Global Ethics Corner: Market Capitalism Questioned

Nov 28, 2008

Will people associate U.S. power with "global misery" or with the opportunity and pluralism that Obama's victory represents? There is clearly a need to reflect on the future of market capitalism.

The financial crisis may severely erode the ability of the United States to promote market capitalism. The ability to preach persuasively on the virtues of market reform is gone. Backlash against markets will probably go too far, with adverse results for economic recovery and democracy around the world.

We are seeing increased anti-Americanism, since the global economic slowdown is rooted in the U.S. mortgage market. We may expect heightened state intervention, protectionism, and mercantilism as governments enter into arrangements that guarantee preferential domestic outcomes.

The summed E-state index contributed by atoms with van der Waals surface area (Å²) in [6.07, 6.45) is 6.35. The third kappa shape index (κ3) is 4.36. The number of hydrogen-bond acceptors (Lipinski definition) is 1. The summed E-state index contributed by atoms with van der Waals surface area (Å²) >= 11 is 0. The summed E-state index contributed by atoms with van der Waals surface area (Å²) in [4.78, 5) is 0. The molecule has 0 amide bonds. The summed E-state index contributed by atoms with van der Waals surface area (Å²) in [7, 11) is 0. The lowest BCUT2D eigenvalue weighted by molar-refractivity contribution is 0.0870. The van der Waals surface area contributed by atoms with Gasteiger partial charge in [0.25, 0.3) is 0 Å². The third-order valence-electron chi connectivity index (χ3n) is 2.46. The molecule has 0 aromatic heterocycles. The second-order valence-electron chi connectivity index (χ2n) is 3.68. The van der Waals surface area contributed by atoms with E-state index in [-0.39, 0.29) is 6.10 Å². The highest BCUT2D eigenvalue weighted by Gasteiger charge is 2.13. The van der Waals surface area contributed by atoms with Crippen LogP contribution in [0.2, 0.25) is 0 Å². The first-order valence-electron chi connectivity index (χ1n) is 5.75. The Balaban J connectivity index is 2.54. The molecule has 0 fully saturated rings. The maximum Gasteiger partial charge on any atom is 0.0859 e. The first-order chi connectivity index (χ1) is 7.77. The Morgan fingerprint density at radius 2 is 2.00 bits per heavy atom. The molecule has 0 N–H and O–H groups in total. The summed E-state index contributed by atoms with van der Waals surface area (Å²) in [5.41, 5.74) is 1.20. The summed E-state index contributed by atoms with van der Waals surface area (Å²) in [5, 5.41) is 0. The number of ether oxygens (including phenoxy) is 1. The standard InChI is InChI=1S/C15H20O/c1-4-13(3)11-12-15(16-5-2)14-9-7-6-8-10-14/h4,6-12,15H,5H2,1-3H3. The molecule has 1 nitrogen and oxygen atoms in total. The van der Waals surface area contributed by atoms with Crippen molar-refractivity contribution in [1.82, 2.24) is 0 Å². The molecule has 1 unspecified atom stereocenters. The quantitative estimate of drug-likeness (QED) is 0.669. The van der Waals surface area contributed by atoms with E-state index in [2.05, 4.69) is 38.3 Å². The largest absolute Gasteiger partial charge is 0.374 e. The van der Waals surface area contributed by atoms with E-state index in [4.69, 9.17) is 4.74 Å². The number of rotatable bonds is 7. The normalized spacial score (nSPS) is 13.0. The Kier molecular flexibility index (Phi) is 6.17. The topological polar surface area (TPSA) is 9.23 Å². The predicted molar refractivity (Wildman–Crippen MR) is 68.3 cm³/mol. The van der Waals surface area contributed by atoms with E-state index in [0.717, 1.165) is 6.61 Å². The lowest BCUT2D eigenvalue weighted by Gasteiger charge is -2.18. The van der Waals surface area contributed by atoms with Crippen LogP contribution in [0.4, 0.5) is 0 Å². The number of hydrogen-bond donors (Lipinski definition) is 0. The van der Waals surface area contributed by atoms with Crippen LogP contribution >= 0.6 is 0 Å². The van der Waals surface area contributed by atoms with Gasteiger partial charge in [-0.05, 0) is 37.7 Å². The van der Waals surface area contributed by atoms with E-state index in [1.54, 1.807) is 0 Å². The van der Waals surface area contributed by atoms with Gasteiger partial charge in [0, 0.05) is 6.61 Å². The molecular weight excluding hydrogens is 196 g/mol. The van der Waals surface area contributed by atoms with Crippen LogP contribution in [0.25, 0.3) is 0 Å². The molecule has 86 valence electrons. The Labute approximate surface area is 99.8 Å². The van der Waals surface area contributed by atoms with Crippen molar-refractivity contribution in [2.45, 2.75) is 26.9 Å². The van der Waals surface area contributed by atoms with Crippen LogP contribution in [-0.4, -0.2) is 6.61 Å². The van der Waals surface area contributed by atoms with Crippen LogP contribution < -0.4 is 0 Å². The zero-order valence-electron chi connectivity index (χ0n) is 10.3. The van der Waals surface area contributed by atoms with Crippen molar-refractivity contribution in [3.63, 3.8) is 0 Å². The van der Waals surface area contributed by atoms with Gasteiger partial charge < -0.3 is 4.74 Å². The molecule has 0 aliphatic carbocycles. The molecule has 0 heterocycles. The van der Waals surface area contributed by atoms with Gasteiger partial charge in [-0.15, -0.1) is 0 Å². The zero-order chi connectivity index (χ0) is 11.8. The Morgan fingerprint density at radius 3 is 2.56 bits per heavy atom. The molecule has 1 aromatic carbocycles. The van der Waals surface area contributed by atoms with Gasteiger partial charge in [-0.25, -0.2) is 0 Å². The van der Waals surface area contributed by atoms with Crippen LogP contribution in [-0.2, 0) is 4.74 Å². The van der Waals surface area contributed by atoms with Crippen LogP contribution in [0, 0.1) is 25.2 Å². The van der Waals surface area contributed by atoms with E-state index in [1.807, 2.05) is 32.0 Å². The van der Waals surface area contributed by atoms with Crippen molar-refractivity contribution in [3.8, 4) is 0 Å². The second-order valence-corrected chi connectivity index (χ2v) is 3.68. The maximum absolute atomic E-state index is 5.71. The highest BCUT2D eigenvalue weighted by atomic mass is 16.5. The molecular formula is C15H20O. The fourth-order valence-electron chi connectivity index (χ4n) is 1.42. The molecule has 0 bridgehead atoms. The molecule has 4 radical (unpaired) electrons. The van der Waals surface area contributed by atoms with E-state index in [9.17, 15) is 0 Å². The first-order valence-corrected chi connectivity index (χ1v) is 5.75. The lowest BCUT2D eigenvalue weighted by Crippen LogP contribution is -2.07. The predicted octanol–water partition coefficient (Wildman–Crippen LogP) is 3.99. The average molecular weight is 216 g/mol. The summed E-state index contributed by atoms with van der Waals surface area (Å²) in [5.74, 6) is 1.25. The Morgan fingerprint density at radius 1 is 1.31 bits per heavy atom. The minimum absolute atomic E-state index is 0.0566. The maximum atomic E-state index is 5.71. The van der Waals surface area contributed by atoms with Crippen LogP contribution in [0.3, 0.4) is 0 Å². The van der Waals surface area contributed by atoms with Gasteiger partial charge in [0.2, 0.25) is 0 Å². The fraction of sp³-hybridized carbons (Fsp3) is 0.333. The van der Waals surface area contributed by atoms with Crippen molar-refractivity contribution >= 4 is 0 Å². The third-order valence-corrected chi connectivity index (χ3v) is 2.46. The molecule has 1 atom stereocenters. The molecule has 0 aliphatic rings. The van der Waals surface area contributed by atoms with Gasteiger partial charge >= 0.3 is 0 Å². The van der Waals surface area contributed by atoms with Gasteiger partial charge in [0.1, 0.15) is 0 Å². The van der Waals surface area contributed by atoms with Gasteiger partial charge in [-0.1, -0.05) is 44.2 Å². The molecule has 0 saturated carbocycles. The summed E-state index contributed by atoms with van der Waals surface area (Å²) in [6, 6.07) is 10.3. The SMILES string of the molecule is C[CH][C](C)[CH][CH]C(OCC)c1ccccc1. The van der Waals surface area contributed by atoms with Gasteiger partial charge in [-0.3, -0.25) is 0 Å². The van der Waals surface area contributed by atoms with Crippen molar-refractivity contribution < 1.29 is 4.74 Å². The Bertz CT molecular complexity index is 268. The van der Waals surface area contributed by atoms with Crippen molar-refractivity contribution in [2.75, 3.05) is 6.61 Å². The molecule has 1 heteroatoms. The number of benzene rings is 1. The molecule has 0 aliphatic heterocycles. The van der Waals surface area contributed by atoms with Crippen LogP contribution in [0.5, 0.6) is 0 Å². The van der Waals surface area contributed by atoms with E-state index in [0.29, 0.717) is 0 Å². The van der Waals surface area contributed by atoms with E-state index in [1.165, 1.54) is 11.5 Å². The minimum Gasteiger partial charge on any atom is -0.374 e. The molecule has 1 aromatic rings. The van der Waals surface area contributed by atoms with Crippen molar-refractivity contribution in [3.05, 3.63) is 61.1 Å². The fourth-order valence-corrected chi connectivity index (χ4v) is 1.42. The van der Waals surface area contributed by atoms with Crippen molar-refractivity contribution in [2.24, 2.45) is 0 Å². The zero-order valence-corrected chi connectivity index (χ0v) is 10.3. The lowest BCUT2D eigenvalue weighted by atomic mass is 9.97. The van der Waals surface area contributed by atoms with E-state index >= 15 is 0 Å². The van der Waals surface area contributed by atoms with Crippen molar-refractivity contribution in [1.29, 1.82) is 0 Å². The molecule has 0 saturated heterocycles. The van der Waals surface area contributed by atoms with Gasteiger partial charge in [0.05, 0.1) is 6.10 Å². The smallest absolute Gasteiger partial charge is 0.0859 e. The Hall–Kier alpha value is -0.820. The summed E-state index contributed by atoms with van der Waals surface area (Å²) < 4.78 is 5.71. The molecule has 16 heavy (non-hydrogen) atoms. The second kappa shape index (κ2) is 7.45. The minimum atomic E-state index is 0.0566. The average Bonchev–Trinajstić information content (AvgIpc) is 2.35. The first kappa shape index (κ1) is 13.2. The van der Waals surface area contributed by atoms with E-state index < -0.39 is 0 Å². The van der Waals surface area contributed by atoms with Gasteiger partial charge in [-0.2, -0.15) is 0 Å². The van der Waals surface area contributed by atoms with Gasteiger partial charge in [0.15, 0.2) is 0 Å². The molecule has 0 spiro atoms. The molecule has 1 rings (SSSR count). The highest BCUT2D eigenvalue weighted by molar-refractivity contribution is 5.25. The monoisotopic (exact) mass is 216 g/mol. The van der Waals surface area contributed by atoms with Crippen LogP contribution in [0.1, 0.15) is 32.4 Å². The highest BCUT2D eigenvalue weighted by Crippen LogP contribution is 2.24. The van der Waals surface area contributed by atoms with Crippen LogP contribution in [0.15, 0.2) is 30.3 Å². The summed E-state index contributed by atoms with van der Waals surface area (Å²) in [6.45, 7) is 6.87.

When the global financial meltdown makes life worse for the world's poor, many may link the U.S. model of democratic capitalism with global misery. The financial crisis also makes American taxpayers and NGOs less able to provide foreign aid to help the world's poor. U.S. investors will be under considerable pressure to create jobs at home. U.S. tax policy is likely to favor domestic job creation and investment.

Will people associate U.S. power with "global misery" or with the opportunity and pluralism that Obama's victory represents? There is clearly a need to reflect on the future of market capitalism.

What are your views?

Adapted from an article by Devin Stewart on Policy Innovations

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